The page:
A successful conception results from a healthy embryo, good endometrium and a healthy dialogue between the two. The human endometrium is a dynamic remodelling tissue undergoing more than 400 cycles of regeneration, differentiation and shedding during woman's reproductive years. Although there is no officially accepted definition of a thin endometrium, the commonly accepted cutoff is <7 mm on the day of luteinizing hormone (LH) surge or human chorionic gonadotropin (HCG) administration. It is seen in around 1%–2.5% of infertile women undergoing assisted reproductive treatments.
Asherman's syndrome is a gynaecological disorder caused by the destruction of the endometrium due to endometritis or repeated or aggressive curettages, resulting in loss of basal endometrium in many areas. The uterine cavity is obliterated by intrauterine adhesions and fibrosis, leading to amenorrhoea, oligomenorrhoea, infertility and recurrent pregnancy loss.
A normal uterine cavity and endometrial lining are necessary in order to conceive and maintain a pregnancy. Clinically, numerous strategies have been adopted to promote endometrial regeneration including extended oestrogen administration, low-dose aspirin, pentoxifylline, tocopherol, vaginal sildenafil citrate and intrauterine perfusions with granulocyte colony-stimulating factor. However, even with the use of these therapies, the endometrium of some patients still remains unresponsive, resulting in cancellation of frozen embryo transfer (FET) cycles and repeated implantation failure. Effective treatment for thin endometrium is still a major challenge that has not been solved, and new therapeutic approaches for increasing endometrial thickness are being attempted. Sometimes, the only therapeutic modality available for such women is surrogacy.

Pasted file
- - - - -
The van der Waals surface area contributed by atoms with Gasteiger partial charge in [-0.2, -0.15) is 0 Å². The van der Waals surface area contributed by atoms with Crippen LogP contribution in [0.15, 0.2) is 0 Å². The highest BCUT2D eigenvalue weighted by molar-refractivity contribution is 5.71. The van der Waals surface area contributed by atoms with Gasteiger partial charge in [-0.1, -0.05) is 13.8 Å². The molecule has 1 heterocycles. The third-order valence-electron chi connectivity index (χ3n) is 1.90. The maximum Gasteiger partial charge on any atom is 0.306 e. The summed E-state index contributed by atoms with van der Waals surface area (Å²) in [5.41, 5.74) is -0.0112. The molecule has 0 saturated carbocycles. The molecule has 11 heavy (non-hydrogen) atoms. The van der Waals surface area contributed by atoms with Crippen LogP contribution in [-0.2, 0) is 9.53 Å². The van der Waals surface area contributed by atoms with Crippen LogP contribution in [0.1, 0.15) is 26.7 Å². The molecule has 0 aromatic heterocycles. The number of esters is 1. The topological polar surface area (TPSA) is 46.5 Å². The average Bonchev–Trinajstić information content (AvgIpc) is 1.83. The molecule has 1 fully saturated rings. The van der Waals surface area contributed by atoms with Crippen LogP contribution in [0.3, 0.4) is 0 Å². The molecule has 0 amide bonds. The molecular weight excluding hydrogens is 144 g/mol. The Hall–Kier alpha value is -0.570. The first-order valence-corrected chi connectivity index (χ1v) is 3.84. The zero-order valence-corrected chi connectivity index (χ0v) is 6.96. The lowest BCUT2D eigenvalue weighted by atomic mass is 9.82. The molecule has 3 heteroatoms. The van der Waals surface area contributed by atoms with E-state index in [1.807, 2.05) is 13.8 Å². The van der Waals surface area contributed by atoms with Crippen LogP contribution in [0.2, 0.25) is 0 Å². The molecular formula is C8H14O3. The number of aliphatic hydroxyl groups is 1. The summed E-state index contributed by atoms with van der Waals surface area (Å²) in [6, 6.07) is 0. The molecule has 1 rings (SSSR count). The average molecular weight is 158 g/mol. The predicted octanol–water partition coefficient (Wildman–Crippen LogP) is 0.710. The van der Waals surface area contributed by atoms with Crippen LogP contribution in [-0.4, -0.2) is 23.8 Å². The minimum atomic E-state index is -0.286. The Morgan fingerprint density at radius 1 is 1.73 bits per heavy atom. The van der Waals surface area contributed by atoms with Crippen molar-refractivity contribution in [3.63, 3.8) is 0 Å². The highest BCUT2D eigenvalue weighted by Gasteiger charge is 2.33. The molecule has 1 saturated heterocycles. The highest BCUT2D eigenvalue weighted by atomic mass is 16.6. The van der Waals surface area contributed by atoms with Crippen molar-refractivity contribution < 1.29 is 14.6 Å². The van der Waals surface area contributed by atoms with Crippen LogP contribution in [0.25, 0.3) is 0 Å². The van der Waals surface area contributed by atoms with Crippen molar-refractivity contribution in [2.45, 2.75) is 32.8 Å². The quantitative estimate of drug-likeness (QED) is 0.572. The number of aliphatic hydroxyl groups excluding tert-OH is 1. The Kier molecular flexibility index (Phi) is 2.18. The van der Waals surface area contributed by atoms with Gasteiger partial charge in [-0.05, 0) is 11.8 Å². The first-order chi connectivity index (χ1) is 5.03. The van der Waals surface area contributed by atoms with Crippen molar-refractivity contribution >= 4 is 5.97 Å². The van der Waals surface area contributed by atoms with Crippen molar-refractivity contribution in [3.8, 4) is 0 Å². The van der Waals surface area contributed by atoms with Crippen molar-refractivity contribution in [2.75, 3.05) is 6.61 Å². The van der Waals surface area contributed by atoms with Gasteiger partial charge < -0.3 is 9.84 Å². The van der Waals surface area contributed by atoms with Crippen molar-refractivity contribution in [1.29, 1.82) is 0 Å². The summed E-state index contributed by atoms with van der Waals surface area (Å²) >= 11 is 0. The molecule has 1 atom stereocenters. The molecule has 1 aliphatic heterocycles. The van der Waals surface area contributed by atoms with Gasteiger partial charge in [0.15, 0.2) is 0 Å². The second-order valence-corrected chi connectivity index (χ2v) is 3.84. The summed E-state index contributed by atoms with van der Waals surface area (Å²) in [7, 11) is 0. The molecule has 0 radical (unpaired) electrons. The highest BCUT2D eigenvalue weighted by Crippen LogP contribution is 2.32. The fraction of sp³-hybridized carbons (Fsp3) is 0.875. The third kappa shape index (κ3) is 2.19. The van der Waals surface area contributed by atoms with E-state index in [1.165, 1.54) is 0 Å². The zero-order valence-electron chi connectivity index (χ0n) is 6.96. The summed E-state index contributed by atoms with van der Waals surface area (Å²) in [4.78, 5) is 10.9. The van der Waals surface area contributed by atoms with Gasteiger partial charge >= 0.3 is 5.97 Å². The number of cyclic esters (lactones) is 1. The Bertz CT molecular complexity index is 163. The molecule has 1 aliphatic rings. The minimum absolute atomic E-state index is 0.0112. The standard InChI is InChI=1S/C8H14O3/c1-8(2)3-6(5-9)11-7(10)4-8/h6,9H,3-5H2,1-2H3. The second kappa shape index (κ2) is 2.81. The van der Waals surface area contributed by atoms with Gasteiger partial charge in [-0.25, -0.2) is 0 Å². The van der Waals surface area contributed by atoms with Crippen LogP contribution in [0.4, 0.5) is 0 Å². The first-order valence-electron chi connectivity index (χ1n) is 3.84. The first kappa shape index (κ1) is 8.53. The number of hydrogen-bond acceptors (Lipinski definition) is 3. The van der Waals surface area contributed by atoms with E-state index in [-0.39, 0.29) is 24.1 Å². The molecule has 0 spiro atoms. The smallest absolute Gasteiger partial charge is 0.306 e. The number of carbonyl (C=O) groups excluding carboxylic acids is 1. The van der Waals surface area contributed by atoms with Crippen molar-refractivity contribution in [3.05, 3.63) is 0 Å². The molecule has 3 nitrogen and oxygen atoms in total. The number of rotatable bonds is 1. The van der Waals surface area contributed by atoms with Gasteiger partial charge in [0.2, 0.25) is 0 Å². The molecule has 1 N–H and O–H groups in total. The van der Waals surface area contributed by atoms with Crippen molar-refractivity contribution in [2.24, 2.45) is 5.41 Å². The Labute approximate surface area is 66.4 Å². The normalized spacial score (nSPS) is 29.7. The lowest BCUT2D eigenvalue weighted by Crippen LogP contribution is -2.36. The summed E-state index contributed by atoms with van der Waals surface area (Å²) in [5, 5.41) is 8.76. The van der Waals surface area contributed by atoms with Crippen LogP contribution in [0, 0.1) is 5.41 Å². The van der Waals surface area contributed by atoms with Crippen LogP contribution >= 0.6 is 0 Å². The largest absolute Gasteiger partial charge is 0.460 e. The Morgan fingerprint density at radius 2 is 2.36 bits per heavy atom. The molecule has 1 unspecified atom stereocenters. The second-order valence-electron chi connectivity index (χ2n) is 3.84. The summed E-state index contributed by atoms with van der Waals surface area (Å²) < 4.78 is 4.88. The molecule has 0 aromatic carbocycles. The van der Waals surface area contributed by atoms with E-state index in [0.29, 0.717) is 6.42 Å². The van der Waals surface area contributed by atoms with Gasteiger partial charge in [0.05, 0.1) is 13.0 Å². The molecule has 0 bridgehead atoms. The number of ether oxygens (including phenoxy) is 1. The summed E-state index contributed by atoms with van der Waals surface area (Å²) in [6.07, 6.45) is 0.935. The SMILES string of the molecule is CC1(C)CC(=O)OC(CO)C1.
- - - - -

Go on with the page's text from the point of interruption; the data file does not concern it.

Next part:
However, latest research shows that mobilising autologous bone marrow (BM) stem cells can lead to regeneration of basal endometrium. Woman with severe Asherman's syndrome can be treated with autologous BM-derived stem cells (ABMDSCs). They exert their influence by the secretion of massive amounts of growth factors and cytokines to result in a therapeutic outcome called 'trophic' activity. It is known that stem cells secrete bioactive molecules that inhibit apoptosis and scarring at the site of injury and stimulate angiogenesis and mitosis of tissue-specific and tissue-intrinsic progenitors.
Consent and ethical clearance